The IRS Just Adjusted Its Tax Income Brackets Are You Ready?

You may have heard that the IRS is changing its tax brackets for the coming year. The reason for these changes is tax consolidation. The IRS is attempting to streamline the tax code.

What does this have to do with you? The new tax brackets should make it easier for you to calculate how much you owe. It should also make the IRS’s processing of tax returns easier and faster, allowing you to pay less in taxes.

Let’s go over these tax bracket changes in greater detail so you know what to expect next year.

How Do Tax Brackets Work in the United States?

The United States has a graduated or progressive tax system in place. This is the inverse of a flat tax rate or system.

You are taxed at different rates depending on your annual income. The rates are currently 10%, 12%, 22%, 24%, 32%, 35%, and 37%. These are known as brackets or thresholds.

Here’s where the income thresholds fall for the upcoming year. If you are single:

10%$11,000 or less

And if you are married and file a joint return:

10%$22,000 or less

How Will Tax Rates in 2023 Differ From Those in 2022?

The amount of money you can earn before entering a higher tax bracket will increase in 2023. That’s good news for you because you’ll probably have to pay less in taxes next year, even if you make more money.

Again, the federal government wants to make this change to simplify the tax code, but it also wants to provide relief to families and individuals who are feeling the pinch as a result of inflation. Many goods and services are becoming more expensive, and this action should help to mitigate that.

An Example of This Change

Let’s look at how your 2022 tax rate might differ from this year’s. In 2022, we’ll assume you’re a single filer earning $41,776. That is the maximum amount you can earn to qualify for the bracket, which requires you to pay 22% in taxes.

You can earn up to $44,726 in 2023 and still qualify for the 22% tax bracket. That means you can earn an extra $2,950 without paying more tax in 2023 than you did in 2022.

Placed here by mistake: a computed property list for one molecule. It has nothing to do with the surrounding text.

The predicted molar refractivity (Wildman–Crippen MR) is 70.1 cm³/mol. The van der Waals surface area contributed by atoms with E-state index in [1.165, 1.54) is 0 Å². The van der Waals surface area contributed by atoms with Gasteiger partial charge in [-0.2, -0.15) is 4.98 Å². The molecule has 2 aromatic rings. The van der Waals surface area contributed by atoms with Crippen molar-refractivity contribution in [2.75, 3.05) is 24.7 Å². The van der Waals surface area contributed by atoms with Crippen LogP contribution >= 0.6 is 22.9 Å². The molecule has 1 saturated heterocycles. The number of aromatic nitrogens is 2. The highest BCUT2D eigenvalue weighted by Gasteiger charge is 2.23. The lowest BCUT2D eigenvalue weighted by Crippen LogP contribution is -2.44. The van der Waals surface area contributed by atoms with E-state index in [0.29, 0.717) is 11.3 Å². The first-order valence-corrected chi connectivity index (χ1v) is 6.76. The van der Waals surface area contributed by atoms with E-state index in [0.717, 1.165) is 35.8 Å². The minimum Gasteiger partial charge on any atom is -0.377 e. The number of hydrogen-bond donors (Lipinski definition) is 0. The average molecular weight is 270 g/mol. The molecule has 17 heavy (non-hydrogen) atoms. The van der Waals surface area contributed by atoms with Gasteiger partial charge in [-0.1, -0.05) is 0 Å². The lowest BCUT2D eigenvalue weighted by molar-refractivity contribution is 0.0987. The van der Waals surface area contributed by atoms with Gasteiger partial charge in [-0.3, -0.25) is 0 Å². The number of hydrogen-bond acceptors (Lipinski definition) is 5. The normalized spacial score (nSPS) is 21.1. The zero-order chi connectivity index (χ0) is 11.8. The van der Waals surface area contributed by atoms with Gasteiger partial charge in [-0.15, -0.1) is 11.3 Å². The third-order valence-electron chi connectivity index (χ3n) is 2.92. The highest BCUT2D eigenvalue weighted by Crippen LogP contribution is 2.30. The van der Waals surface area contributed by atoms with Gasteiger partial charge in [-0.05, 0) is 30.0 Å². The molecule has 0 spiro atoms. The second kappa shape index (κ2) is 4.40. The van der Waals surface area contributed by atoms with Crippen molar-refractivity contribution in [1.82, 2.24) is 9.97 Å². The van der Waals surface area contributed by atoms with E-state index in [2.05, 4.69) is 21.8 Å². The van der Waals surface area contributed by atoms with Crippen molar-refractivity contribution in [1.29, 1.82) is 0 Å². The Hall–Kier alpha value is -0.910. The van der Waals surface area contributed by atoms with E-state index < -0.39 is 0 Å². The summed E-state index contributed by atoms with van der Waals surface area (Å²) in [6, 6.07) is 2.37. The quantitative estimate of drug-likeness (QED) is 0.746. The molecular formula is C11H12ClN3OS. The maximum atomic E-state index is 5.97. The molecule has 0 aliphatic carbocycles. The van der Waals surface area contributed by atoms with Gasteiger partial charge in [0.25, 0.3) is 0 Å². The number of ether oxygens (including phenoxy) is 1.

You can keep your tax savings in any of the tax brackets. The more money you earn, the more money you could save under the new tax code.

What If You File Together (Spouse)?

If you file jointly, you can still benefit from tax bracket changes next year. Using the 22% tax bracket as an example, if you file jointly in 2022, you can stay in that bracket up to $83,551. You can earn up to $89,451 as a couple next year and still be in the 22% tax bracket. That’s a $5,900 difference.

These Changes Mean You’ll Save More of Your Money

All of this may sound a little complicated, but the main takeaway is that when the IRS changes the tax code next year and adjusts each bracket, you will be able to keep more of your money. You will have to pay less to the IRS regardless of your adjusted tax bracket.

If you go to the IRS website, you’ll find detailed tables that show the current tax brackets and how they will change in 2023. You can probably guess how much money you’ll make next year. When you have that number, you can apply it to the table and estimate how much more of your money you will be able to keep.

What is the standard deduction?

All taxpayers have the option of taking the standard deduction or itemizing their deductions. This reduces their taxable income for the year. The standard deduction is claimed by the vast majority of taxpayers, in part because it is simpler—it does not require totaling specific expenses such as charitable contributions, major medical bills, and state and local taxes.

The standard deduction, like the income tax brackets, is adjusted for inflation annually. However, next year’s increase will be one of the largest yet.

In 2023, the standard deduction for single filers will increase by $900, to $13,850. The standard deduction for married couples filing jointly is twice that of single filers. It will increase to $27,700 in 2023.

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